Coronavirus impact: Bay Area parents, teachers, students share challenges of virtual learning since start of school

SAN FRANCISCO (KGO) — It’s been more than a month since public school districts in the Bay Area opted to return to online classes and educators and parents are starting to recognize the negative consequences of virtual learning.

“I am of the point of view that the public health interest of these children is served by getting these schools open,” stated CDC Director, Robert Redfield.

“There is no substitute for being in school like with your students,” added Mark Sanchez, a teacher who serves on the school board in San Francisco.

BUILDING A BETTER BAY AREA: Back to school

While everyone acknowledges that in-person learning is best for students, many feel the virus and its potential for spreading have left us helpless, with no other option but to continue with remote learning.

“It’s going ok, but I miss my friends for real life,” said 4-year-old Marion, sitting on her mother’s

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How a Granite Bay High School family is handling distance learning

Like so many other kids, Josh Kerekes goes to class in his bedroom, on a laptop.



a screen shot of a computer keyboard: Distance learning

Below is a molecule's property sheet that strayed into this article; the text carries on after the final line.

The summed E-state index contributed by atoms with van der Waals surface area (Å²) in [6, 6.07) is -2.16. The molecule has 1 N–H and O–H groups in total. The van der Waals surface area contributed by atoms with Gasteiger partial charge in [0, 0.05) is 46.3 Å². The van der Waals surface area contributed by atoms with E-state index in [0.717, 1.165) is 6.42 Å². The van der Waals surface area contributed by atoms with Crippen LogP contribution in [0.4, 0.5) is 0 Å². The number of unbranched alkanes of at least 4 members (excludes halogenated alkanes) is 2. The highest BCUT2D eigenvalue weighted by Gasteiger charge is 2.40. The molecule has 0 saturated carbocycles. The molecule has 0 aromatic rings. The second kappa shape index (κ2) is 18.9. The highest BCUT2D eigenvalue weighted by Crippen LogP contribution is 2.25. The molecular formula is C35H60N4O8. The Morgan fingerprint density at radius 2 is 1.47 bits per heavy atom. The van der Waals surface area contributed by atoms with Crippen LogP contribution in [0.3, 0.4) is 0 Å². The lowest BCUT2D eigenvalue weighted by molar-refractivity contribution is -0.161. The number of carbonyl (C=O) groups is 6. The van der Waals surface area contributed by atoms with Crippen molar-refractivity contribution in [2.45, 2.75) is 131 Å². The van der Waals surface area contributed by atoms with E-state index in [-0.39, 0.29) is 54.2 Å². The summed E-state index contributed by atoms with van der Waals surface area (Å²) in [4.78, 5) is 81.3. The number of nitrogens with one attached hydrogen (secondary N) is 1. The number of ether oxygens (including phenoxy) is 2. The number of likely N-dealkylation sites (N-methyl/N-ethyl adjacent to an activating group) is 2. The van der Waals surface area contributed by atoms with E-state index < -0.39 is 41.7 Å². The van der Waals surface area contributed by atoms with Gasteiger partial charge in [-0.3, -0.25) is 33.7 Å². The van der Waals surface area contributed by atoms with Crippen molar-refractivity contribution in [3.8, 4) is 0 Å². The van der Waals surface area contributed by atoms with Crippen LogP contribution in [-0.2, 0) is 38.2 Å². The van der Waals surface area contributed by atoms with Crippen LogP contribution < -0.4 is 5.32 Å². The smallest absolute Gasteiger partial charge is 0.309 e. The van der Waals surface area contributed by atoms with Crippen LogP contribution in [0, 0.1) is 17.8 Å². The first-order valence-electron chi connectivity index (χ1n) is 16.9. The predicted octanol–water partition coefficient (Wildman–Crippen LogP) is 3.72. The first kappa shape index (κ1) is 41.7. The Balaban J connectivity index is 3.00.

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Distance learning

Kerekes spent most of his freshman year inside Granite Bay High School. The school switched to online learning at the end of last school year, a transition that had a bumpy start.


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He says things got easier toward the end of last year, and this year he was supposed to have started in-person classes. Then, the school had to make a change right before school started.

After that shaky start, his mother, Annette De La Cruz, was worried about how things would start out this year. But she says Granite Bay had things on track from the beginning.

Both Annette and her husband work in the medical field and have an older daughter at home going to online community college, so

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